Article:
majority of flowering plants are hermaphrodites, i.e. their flowers
contain both male and female sexual organs. However, the white campion
(Silene latifolia) is unusual in that it has unisex flowers
of two different sexes (such plants are described as dioecous). Sex
determination in these plants resembles that of mammals, in that females
contain two X chromosomes and males are XY. A group at the Ecole Normale
Supérieure in Lyon* have cloned the first
active genes from a plant Y chromosome.
researchers have focused their studies on a gene that they have named
SlY1, which they identified by cutting up microscopic segments
of the S. latifolia Y chromosome1.
SlY1 is expressed mainly in the male flowers. Interestingly,
the team also identified a very similar gene, which they called SlX1,
located on the X chromosome. SlX1 is strongly expressed in
both male and female flowers. Immunolocalisation experiments suggest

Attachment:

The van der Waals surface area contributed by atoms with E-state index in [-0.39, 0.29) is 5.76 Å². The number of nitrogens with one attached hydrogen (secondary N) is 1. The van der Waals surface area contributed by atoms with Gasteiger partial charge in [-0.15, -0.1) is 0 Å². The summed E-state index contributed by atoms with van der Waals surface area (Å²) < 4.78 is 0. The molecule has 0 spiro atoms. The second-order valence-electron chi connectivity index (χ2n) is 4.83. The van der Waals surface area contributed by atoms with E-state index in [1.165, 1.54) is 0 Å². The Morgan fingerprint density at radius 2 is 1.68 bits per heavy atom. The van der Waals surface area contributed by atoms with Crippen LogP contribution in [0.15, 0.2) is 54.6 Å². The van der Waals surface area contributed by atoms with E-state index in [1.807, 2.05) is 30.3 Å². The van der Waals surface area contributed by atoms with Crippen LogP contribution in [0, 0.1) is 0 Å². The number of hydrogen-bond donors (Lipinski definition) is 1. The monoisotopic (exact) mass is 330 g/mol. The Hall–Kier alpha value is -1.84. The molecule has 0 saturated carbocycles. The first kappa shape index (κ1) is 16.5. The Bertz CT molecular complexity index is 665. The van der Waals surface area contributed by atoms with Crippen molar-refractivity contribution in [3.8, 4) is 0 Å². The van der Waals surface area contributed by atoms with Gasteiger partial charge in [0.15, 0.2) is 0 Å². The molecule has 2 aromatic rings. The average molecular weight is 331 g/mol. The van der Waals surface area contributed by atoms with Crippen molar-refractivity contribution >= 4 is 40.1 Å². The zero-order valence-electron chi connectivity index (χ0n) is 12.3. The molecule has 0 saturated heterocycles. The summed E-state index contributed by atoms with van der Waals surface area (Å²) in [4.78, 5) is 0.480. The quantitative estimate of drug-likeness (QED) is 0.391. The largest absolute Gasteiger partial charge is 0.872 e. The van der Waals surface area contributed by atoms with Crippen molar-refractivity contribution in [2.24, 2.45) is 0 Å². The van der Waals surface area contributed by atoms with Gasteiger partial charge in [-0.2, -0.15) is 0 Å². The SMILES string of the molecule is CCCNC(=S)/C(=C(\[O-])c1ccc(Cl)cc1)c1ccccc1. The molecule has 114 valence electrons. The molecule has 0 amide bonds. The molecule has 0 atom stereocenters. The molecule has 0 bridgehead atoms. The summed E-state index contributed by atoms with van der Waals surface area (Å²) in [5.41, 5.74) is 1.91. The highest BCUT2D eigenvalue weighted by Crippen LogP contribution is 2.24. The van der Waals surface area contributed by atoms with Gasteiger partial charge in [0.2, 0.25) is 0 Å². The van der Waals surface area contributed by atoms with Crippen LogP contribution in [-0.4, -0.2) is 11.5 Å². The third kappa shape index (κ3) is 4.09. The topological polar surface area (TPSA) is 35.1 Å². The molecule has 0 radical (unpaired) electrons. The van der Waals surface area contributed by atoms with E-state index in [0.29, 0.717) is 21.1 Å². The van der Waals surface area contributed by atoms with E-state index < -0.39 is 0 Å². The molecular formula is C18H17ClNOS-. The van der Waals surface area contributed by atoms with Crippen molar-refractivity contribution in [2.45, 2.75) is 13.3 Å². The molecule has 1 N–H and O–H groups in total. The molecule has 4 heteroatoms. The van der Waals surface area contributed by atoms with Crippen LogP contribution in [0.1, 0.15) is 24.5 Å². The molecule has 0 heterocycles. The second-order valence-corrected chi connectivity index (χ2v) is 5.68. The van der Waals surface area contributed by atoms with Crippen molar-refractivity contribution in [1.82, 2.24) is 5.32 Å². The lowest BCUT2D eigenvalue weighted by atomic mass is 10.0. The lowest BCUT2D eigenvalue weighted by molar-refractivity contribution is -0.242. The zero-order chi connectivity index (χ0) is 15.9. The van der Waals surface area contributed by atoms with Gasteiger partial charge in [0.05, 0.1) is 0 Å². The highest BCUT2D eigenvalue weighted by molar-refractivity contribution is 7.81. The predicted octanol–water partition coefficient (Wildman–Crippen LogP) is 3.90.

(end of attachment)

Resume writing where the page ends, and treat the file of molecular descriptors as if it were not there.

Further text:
that the SLY1 and SLX1 proteins are important for cell proliferation.
collaboration with a Scottish laboratory, the Lyonnais team analysed
diversity amongst SlY1 and SlX1 genes to learn about
evolution of the sex chromosomes2.
They found that the SlX1 locus was 20 times more polymorphic
that the SlY1 locus. Their analysis allowed them to calculate
that divergence between the X and Y chromosomes occured about 2.5
million years ago. These studies have important implications for understanding
the molecular mechanisms of sex determination in plants and the divergent
evolution of the X and Y sex chromosomes.
Laboratoire Reproduction et Développement des Plantes, Ecole
Normale Supérieure de Lyon, CNRS/INRA/Lyon 1.
Catherine Delichère, Jacky Veuskens, Michel Hernould, Nicolas
Barbacar, Armand Mouras, Ioan Negrutiu, Françoise Monéger.
SIY1, the first active gene cloned from a plant Y chromosome,
encodes a WD-repeat protein. The EMBO Journal (1999) 18: 4169-4179.
Dmitry A. Filatov, Françoise Monéger, Ioan Negrutiu,
Deborah Charlesworth. Low
variability in a Y-linked plant gene and its implications for Y-chromosome
evolution. Nature (2000) 404: 388-390.